Ariel Sharon, the hard-charging Israeli general and prime minister who was admired and hated for his battlefield exploits and ambitions to reshape the Middle East, died Saturday, eight years after a stroke left him in a coma from which he never awoke. He was 85.
As one of Israel’s most famous soldiers, Sharon was known for bold tactics and an occasional refusal to obey orders. As a politician he became known as “the bulldozer”, a man contemptuous of his critics while also capable of getting things done.
He led his country into a divisive war in Lebanon in 1982 and was branded as indirectly responsible for the massacre of hundreds of Palestinians at the Sabra and Chatilla refugee camps outside Beirut when his troops allowed allied Lebanese militias into the camps. Yet ultimately he transformed himself into a prime minister and statesman.
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Sharon’s son Gilad announced the death on Saturday afternoon. Sharon’s health had taken a downturn over the past week and a half as a number of bodily organs, including his kidneys, stopped functioning, and doctors on Thursday pronounced his condition “grave”.
“He has gone. He went when he decided to go,” Gilad Sharon said outside the hospital where his father had been treated in recent years.
The life and career of the man Israelis called “Arik” will be remembered for its three distinct stages: his eventful and controversial time in uniform, his years as a vociferous political operator who helped create Israel’s settlement movement and mastermind of the Lebanon invasion, then his successful term as a pragmatist prime minister, capped by a dramatic withdrawal from the Gaza
Strip and curtailed at the height of his popularity by his sudden stroke.
Ariel Sharon was born to Russian immigrant parents on Feb. 26, 1928, in the small farming community of Kfar Malal, north of Tel Aviv.
He joined the Haganah, the pre-state Jewish defense force, at 14 and later went on to command an infantry platoon during the 1948 Mideast war over Israel’s creation. He was seriously wounded in battle with the Jordanian Legion over control of the road to Jerusalem.
Domestically, Sharon became the latest in a long line of Israeli prime ministers whose terms were marred by corruption probes.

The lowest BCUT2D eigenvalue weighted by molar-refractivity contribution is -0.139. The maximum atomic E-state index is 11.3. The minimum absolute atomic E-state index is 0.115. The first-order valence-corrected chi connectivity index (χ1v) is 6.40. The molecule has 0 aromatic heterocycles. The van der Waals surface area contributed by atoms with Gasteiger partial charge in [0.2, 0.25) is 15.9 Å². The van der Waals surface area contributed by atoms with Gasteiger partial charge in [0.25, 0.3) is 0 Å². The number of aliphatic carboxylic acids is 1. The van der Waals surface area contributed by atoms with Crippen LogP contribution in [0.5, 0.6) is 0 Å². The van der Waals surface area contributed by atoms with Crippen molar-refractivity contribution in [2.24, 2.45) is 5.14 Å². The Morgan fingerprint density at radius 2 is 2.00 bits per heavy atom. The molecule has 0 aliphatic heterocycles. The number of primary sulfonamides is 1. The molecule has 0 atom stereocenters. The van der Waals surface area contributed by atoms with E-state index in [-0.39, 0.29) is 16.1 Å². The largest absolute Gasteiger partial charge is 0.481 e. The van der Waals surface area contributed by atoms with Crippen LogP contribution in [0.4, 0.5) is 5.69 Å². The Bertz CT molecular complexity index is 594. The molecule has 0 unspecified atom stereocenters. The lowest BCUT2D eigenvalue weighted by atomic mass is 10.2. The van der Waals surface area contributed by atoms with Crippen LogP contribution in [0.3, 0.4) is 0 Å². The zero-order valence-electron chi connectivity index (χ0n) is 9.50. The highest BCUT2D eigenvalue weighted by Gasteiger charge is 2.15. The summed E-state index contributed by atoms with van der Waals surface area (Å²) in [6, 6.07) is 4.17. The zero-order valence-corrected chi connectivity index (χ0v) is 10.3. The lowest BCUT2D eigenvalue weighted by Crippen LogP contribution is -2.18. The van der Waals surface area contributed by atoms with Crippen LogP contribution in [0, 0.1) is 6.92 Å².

Sharon, who lived on a ranch in southern Israel, was widowed twice. He is survived by two sons. A third died as a child in a firearms accident in 1967.
Sharon transformed India-Israel ties
Jerusalem: Ariel Sharon, the first Israeli Prime Minister to visit India, can be credited with transforming bilateral relations from diminutive defence and trade co-operation to the strategic ties of today. A retired Israeli defence official, who was involved in coordinating efforts with the Indian political and military leadership during the 1999 Kargil war, said the conflict helped “sow the seeds of trust” but Sharon’s premiership “transformed this trust into a long-lasting bond”. It is undeniable that his visit to New Delhi in 2003 gave a big impetus to ties between the two countries, the defence official told PTI. Sharon’s faith in Indo-Israel ties is said to have also had a positive impact on India’s ties with the United States. PTI
Barack Obama (US President): “On behalf of the American people, Michelle and I send our deepest condolences to the family of former Israeli Prime Minister Ariel Sharon and to the people of Israel on the loss of a leader who dedicated his life to the State of Israel… We join with the Israeli people in honouring his commitment to his country.’’
Tawfik Tirawi (Former Palestinian, Intelligence chief): “He wanted to erase Palestinian people from the map… He wanted to kill us, but at the end of the day, Sharon is dead and the Palestinian people are alive.’’
David Cameron (British Prime Minister): “Ariel Sharon is one of the most significant figures in Israeli history and as Prime Minister he took brave and controversial decisions in pursuit of peace, before he was so tragically incapacitated. Israel has today lost an important leader.”